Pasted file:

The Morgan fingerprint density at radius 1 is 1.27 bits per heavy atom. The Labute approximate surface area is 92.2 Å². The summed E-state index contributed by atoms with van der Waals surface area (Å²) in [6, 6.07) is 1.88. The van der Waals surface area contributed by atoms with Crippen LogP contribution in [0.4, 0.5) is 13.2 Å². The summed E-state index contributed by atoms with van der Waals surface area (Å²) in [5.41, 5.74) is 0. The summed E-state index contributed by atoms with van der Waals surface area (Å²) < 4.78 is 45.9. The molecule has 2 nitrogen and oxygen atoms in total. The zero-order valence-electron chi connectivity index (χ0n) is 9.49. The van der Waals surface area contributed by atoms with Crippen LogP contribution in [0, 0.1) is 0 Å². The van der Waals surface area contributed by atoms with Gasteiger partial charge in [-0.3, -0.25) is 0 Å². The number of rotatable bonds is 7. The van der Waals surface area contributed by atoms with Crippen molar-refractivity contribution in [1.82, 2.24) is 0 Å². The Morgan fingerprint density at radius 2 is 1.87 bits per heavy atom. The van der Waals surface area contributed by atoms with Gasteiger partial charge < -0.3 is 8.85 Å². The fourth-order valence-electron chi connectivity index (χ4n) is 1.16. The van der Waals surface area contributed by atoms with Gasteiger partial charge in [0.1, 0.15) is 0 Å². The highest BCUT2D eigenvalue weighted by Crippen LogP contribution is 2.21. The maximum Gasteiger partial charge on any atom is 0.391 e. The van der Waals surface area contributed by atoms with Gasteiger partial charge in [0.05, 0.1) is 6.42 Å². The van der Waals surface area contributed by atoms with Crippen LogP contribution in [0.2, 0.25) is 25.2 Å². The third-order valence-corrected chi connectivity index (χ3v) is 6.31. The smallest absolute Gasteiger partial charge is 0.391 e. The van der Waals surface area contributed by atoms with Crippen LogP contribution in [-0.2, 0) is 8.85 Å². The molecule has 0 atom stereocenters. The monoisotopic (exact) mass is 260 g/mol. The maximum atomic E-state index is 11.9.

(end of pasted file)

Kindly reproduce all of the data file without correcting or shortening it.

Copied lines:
The Morgan fingerprint density at radius 1 is 1.27 bits per heavy atom. The Labute approximate surface area is 92.2 Å². The summed E-state index contributed by atoms with van der Waals surface area (Å²) in [6, 6.07) is 1.88. The van der Waals surface area contributed by atoms with Crippen LogP contribution in [0.4, 0.5) is 13.2 Å². The summed E-state index contributed by atoms with van der Waals surface area (Å²) in [5.41, 5.74) is 0. The summed E-state index contributed by atoms with van der Waals surface area (Å²) < 4.78 is 45.9. The molecule has 2 nitrogen and oxygen atoms in total. The zero-order valence-electron chi connectivity index (χ0n) is 9.49. The van der Waals surface area contributed by atoms with Crippen LogP contribution in [0, 0.1) is 0 Å². The van der Waals surface area contributed by atoms with Gasteiger partial charge in [-0.3, -0.25) is 0 Å². The number of rotatable bonds is 7. The van der Waals surface area contributed by atoms with Crippen molar-refractivity contribution in [1.82, 2.24) is 0 Å². The Morgan fingerprint density at radius 2 is 1.87 bits per heavy atom. The van der Waals surface area contributed by atoms with Gasteiger partial charge < -0.3 is 8.85 Å². The fourth-order valence-electron chi connectivity index (χ4n) is 1.16. The van der Waals surface area contributed by atoms with Gasteiger partial charge in [0.1, 0.15) is 0 Å². The highest BCUT2D eigenvalue weighted by Crippen LogP contribution is 2.21. The maximum Gasteiger partial charge on any atom is 0.391 e. The van der Waals surface area contributed by atoms with Gasteiger partial charge in [0.05, 0.1) is 6.42 Å². The van der Waals surface area contributed by atoms with Crippen LogP contribution in [0.2, 0.25) is 25.2 Å². The third-order valence-corrected chi connectivity index (χ3v) is 6.31. The smallest absolute Gasteiger partial charge is 0.391 e. The van der Waals surface area contributed by atoms with Crippen LogP contribution in [-0.2, 0) is 8.85 Å². The molecule has 0 atom stereocenters. The monoisotopic (exact) mass is 260 g/mol. The maximum atomic E-state index is 11.9.